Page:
In his first-person account comparing the 1980s bank crisis to the 2008 financial panic, William M. Isaac excoriates government officials for needlessly stoking fear and costing taxpayers billions of dollars through the Troubled Asset Relief Program (TARP). Isaac, the former head of the Federal Deposit Insurance Corporation (FDIC), navigated that agency through the 1980s bank and thrift debacle, and he voices sharp opinions on the TARP’s shortcomings, politicization and mismanagement. His presentation details how the government (read the FDIC) could have prevented this entire systemic mess had it responded as it had in the ’80s under his lead. Unfortunately, most of Isaac’s remedies are bank-centric and thus gloss over the roles nonbank financial institutions played in the 2008 crisis. He also doesn’t acknowledge any of the experts who say TARP ultimately succeeded in many ways. Nonetheless, getAbstract suggests this book for its well-informed treatment of the 2008 crisis in the context of recent bank history.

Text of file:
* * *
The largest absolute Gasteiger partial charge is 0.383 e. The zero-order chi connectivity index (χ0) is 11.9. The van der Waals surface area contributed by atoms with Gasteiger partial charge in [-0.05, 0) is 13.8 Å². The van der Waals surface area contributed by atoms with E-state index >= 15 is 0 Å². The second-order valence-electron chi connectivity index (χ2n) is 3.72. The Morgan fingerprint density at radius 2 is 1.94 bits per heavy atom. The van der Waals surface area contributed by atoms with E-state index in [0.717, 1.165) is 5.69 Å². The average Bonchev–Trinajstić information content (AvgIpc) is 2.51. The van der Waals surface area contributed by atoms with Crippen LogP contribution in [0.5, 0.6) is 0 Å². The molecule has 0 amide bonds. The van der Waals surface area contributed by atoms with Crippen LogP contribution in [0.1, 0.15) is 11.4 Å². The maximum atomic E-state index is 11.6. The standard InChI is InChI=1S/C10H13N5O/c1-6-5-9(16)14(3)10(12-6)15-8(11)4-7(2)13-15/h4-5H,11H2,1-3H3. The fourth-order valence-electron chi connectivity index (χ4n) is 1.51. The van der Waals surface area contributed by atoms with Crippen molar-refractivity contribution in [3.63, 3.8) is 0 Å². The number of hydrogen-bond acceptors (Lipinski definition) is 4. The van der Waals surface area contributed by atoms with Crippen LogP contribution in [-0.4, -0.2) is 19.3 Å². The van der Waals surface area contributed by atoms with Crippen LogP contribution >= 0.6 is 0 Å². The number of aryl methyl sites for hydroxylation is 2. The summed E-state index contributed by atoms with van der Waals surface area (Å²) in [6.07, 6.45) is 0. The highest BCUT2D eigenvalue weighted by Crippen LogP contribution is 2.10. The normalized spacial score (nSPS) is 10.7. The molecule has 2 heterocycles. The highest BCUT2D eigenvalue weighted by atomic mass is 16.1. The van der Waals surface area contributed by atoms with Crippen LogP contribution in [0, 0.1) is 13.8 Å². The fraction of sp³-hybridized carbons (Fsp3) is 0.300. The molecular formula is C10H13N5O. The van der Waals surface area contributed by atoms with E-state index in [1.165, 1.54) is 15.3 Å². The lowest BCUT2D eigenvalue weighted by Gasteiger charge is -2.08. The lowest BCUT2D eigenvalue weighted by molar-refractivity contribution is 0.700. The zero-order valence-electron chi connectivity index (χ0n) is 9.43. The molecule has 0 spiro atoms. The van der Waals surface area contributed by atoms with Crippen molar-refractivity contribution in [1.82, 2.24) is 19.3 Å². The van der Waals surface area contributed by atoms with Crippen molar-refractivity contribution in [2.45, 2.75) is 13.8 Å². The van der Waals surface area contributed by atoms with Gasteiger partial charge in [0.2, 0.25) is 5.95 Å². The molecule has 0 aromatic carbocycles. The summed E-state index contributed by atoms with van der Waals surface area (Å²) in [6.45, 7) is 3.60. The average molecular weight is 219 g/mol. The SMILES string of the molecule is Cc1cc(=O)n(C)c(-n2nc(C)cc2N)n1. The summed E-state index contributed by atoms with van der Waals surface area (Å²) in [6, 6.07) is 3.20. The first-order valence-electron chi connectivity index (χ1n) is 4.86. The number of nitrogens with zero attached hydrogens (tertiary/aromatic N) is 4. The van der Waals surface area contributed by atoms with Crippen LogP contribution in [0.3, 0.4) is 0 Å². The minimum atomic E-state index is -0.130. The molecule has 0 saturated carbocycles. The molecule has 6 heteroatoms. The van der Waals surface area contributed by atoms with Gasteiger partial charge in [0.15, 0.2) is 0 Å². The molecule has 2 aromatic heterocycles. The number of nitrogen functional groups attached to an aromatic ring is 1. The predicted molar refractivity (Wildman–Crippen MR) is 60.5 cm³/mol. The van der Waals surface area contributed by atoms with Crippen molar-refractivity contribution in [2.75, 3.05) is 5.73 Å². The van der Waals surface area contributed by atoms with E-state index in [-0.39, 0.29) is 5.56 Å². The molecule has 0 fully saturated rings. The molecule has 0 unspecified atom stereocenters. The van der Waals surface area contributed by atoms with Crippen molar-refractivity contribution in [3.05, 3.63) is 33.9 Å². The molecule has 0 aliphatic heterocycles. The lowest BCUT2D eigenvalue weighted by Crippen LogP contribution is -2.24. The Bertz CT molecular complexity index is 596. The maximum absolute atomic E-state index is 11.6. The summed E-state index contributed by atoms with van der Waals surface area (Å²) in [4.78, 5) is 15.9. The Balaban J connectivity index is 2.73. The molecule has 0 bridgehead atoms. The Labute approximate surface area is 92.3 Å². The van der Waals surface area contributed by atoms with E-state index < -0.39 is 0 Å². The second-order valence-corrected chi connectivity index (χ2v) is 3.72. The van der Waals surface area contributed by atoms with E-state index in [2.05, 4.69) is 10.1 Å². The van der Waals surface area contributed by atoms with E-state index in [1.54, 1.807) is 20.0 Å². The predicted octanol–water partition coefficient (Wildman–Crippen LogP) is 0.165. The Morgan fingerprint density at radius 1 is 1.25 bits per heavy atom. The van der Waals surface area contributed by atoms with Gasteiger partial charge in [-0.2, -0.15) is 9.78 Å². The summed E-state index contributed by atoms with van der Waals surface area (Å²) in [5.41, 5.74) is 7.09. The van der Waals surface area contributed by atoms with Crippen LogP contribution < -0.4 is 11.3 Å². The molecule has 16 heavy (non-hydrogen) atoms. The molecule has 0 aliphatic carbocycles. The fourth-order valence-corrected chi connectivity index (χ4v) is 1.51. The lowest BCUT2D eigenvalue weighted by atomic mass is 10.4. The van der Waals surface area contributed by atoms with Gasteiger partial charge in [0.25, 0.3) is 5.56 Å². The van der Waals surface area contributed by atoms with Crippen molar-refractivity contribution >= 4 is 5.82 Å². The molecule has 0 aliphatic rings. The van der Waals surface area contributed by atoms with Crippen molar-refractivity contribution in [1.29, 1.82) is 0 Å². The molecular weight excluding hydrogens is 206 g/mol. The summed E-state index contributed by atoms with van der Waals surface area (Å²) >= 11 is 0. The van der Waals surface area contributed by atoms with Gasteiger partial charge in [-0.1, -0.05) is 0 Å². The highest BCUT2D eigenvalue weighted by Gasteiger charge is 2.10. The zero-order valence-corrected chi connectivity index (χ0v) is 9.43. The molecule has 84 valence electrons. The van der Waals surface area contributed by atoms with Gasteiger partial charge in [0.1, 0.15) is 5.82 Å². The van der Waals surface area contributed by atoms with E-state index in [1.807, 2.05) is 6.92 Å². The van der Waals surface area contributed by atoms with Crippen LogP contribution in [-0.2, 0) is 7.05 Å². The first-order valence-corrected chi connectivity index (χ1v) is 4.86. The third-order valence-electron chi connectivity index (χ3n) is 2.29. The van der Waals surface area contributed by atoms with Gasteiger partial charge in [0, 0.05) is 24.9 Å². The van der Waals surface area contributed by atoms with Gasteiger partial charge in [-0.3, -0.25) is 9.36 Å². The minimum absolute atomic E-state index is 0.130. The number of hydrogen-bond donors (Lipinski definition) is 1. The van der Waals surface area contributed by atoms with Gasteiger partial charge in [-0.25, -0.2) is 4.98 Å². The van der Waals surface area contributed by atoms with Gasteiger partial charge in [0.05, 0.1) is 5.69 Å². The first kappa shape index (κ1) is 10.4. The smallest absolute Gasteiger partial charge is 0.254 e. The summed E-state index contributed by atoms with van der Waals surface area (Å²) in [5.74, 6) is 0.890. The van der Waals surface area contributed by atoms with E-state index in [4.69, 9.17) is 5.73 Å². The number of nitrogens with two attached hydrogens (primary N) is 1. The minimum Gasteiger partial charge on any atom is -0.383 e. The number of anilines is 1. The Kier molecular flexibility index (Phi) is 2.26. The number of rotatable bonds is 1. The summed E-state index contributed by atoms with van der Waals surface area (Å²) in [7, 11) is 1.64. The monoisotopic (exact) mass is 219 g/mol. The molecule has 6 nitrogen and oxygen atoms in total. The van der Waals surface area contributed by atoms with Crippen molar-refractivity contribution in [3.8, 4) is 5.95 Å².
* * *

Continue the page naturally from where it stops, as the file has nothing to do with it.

In this summary, you will learn
- How the 1980s US banking debacle compares to the 2008 crisis and
- How mistakes made in reaction to both crises continue to endanger the financial system.
About the Authors
Former FDIC chairman William M. Isaac is currently chairman of LECG Global Finances Services. Philip C. Meyer is a government affairs consultant.
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